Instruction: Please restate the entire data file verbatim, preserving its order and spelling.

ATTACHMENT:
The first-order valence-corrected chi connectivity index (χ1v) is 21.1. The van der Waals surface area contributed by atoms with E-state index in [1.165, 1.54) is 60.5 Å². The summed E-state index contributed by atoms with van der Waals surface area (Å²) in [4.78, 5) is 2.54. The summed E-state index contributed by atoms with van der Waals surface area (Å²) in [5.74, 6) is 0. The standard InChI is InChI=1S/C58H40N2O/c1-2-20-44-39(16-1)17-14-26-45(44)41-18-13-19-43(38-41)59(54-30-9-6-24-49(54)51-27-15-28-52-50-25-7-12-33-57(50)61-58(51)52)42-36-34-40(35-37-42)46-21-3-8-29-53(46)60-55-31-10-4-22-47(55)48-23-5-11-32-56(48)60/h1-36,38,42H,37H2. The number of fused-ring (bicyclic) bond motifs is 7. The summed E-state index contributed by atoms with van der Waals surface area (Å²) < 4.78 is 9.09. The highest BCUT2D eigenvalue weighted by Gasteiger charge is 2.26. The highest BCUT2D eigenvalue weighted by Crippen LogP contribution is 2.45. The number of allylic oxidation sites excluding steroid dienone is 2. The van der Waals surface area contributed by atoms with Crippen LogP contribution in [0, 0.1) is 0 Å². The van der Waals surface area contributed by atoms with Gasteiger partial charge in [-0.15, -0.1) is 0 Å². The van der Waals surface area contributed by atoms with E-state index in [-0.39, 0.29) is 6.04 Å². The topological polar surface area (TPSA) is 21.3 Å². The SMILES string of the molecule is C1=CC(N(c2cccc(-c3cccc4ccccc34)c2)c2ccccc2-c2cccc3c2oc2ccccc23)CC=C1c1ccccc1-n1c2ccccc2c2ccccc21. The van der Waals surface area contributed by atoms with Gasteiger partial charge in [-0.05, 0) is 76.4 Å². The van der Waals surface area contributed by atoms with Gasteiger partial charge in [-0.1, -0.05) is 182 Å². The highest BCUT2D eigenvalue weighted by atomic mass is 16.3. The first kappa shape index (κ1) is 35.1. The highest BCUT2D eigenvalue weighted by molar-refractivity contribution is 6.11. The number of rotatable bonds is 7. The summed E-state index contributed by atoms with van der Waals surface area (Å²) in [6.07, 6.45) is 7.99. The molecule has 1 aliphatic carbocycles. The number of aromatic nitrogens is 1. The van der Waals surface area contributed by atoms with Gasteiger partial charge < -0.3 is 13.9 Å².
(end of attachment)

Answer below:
The first-order valence-corrected chi connectivity index (χ1v) is 21.1. The van der Waals surface area contributed by atoms with E-state index in [1.165, 1.54) is 60.5 Å². The summed E-state index contributed by atoms with van der Waals surface area (Å²) in [4.78, 5) is 2.54. The summed E-state index contributed by atoms with van der Waals surface area (Å²) in [5.74, 6) is 0. The standard InChI is InChI=1S/C58H40N2O/c1-2-20-44-39(16-1)17-14-26-45(44)41-18-13-19-43(38-41)59(54-30-9-6-24-49(54)51-27-15-28-52-50-25-7-12-33-57(50)61-58(51)52)42-36-34-40(35-37-42)46-21-3-8-29-53(46)60-55-31-10-4-22-47(55)48-23-5-11-32-56(48)60/h1-36,38,42H,37H2. The number of fused-ring (bicyclic) bond motifs is 7. The summed E-state index contributed by atoms with van der Waals surface area (Å²) < 4.78 is 9.09. The highest BCUT2D eigenvalue weighted by Gasteiger charge is 2.26. The highest BCUT2D eigenvalue weighted by Crippen LogP contribution is 2.45. The number of allylic oxidation sites excluding steroid dienone is 2. The van der Waals surface area contributed by atoms with Crippen LogP contribution in [0, 0.1) is 0 Å². The van der Waals surface area contributed by atoms with Gasteiger partial charge in [-0.15, -0.1) is 0 Å². The van der Waals surface area contributed by atoms with E-state index in [-0.39, 0.29) is 6.04 Å². The topological polar surface area (TPSA) is 21.3 Å². The SMILES string of the molecule is C1=CC(N(c2cccc(-c3cccc4ccccc34)c2)c2ccccc2-c2cccc3c2oc2ccccc23)CC=C1c1ccccc1-n1c2ccccc2c2ccccc21. The van der Waals surface area contributed by atoms with Gasteiger partial charge in [-0.05, 0) is 76.4 Å². The van der Waals surface area contributed by atoms with Gasteiger partial charge in [-0.1, -0.05) is 182 Å². The highest BCUT2D eigenvalue weighted by atomic mass is 16.3. The first kappa shape index (κ1) is 35.1. The highest BCUT2D eigenvalue weighted by molar-refractivity contribution is 6.11. The number of rotatable bonds is 7. The summed E-state index contributed by atoms with van der Waals surface area (Å²) in [6.07, 6.45) is 7.99. The molecule has 1 aliphatic carbocycles. The number of aromatic nitrogens is 1. The van der Waals surface area contributed by atoms with Gasteiger partial charge < -0.3 is 13.9 Å².